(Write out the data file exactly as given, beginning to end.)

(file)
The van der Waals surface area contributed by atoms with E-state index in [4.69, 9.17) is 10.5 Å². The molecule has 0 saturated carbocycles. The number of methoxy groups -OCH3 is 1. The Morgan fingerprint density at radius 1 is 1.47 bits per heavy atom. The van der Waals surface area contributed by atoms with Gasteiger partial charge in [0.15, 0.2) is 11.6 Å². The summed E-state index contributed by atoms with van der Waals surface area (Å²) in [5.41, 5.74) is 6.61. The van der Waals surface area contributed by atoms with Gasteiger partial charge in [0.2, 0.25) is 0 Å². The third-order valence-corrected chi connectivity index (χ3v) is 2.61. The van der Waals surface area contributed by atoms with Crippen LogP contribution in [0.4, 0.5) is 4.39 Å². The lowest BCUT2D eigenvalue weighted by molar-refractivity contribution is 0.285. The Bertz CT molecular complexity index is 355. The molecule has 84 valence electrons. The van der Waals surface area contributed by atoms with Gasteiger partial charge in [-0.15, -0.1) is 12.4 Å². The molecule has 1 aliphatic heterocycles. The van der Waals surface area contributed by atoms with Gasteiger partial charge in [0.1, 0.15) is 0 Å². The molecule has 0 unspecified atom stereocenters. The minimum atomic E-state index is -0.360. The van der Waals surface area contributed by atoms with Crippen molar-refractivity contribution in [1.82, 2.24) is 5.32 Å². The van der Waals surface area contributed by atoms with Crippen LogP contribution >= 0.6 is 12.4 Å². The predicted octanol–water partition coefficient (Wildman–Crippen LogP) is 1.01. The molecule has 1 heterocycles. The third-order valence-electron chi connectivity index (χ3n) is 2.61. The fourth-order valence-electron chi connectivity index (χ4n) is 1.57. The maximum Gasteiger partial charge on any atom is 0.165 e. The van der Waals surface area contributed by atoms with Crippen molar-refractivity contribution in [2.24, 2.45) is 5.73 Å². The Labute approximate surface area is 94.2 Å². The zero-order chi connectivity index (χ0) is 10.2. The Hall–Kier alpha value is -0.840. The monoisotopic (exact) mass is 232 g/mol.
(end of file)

The van der Waals surface area contributed by atoms with E-state index in [4.69, 9.17) is 10.5 Å². The molecule has 0 saturated carbocycles. The number of methoxy groups -OCH3 is 1. The Morgan fingerprint density at radius 1 is 1.47 bits per heavy atom. The van der Waals surface area contributed by atoms with Gasteiger partial charge in [0.15, 0.2) is 11.6 Å². The summed E-state index contributed by atoms with van der Waals surface area (Å²) in [5.41, 5.74) is 6.61. The van der Waals surface area contributed by atoms with Gasteiger partial charge in [0.2, 0.25) is 0 Å². The third-order valence-corrected chi connectivity index (χ3v) is 2.61. The van der Waals surface area contributed by atoms with Crippen LogP contribution in [0.4, 0.5) is 4.39 Å². The lowest BCUT2D eigenvalue weighted by molar-refractivity contribution is 0.285. The Bertz CT molecular complexity index is 355. The molecule has 84 valence electrons. The van der Waals surface area contributed by atoms with Gasteiger partial charge in [-0.15, -0.1) is 12.4 Å². The molecule has 1 aliphatic heterocycles. The van der Waals surface area contributed by atoms with Gasteiger partial charge in [0.1, 0.15) is 0 Å². The molecule has 0 unspecified atom stereocenters. The minimum atomic E-state index is -0.360. The van der Waals surface area contributed by atoms with Crippen molar-refractivity contribution in [1.82, 2.24) is 5.32 Å². The van der Waals surface area contributed by atoms with Crippen LogP contribution >= 0.6 is 12.4 Å². The predicted octanol–water partition coefficient (Wildman–Crippen LogP) is 1.01. The molecule has 1 heterocycles. The third-order valence-electron chi connectivity index (χ3n) is 2.61. The fourth-order valence-electron chi connectivity index (χ4n) is 1.57. The maximum Gasteiger partial charge on any atom is 0.165 e. The van der Waals surface area contributed by atoms with Crippen molar-refractivity contribution in [2.24, 2.45) is 5.73 Å². The Labute approximate surface area is 94.2 Å². The zero-order chi connectivity index (χ0) is 10.2. The Hall–Kier alpha value is -0.840. The monoisotopic (exact) mass is 232 g/mol.